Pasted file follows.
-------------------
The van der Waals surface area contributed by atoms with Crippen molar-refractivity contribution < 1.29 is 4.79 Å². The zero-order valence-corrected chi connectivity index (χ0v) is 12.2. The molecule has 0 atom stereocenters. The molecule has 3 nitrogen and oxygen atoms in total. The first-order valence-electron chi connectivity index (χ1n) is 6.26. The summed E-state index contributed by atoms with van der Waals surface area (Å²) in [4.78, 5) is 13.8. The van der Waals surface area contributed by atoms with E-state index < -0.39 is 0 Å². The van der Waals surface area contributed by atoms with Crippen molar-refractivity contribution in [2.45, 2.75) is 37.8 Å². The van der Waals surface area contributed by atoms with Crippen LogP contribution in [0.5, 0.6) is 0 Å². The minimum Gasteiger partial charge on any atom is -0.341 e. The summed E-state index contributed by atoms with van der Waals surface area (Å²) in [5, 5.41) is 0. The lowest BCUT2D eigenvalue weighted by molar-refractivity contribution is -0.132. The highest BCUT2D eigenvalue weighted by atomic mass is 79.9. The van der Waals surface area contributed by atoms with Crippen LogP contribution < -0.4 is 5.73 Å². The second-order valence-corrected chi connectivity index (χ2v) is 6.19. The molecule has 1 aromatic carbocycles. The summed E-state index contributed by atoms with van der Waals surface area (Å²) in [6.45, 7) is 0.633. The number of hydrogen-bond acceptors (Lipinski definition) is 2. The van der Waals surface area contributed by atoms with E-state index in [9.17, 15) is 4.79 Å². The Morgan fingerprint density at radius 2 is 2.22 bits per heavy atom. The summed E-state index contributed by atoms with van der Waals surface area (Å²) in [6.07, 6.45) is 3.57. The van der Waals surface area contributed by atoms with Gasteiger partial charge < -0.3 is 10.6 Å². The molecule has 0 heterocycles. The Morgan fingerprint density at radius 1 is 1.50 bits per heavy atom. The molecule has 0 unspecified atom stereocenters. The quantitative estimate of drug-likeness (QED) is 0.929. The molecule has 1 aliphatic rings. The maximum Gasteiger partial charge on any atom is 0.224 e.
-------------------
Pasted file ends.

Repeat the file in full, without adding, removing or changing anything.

The van der Waals surface area contributed by atoms with Crippen molar-refractivity contribution < 1.29 is 4.79 Å². The zero-order valence-corrected chi connectivity index (χ0v) is 12.2. The molecule has 0 atom stereocenters. The molecule has 3 nitrogen and oxygen atoms in total. The first-order valence-electron chi connectivity index (χ1n) is 6.26. The summed E-state index contributed by atoms with van der Waals surface area (Å²) in [4.78, 5) is 13.8. The van der Waals surface area contributed by atoms with E-state index < -0.39 is 0 Å². The van der Waals surface area contributed by atoms with Crippen molar-refractivity contribution in [2.45, 2.75) is 37.8 Å². The van der Waals surface area contributed by atoms with Crippen LogP contribution in [0.5, 0.6) is 0 Å². The minimum Gasteiger partial charge on any atom is -0.341 e. The summed E-state index contributed by atoms with van der Waals surface area (Å²) in [5, 5.41) is 0. The lowest BCUT2D eigenvalue weighted by molar-refractivity contribution is -0.132. The highest BCUT2D eigenvalue weighted by atomic mass is 79.9. The van der Waals surface area contributed by atoms with Crippen LogP contribution < -0.4 is 5.73 Å². The second-order valence-corrected chi connectivity index (χ2v) is 6.19. The molecule has 1 aromatic carbocycles. The summed E-state index contributed by atoms with van der Waals surface area (Å²) in [6.45, 7) is 0.633. The number of hydrogen-bond acceptors (Lipinski definition) is 2. The van der Waals surface area contributed by atoms with E-state index in [9.17, 15) is 4.79 Å². The Morgan fingerprint density at radius 2 is 2.22 bits per heavy atom. The summed E-state index contributed by atoms with van der Waals surface area (Å²) in [6.07, 6.45) is 3.57. The van der Waals surface area contributed by atoms with Gasteiger partial charge < -0.3 is 10.6 Å². The molecule has 0 heterocycles. The Morgan fingerprint density at radius 1 is 1.50 bits per heavy atom. The molecule has 0 unspecified atom stereocenters. The quantitative estimate of drug-likeness (QED) is 0.929. The molecule has 1 aliphatic rings. The maximum Gasteiger partial charge on any atom is 0.224 e.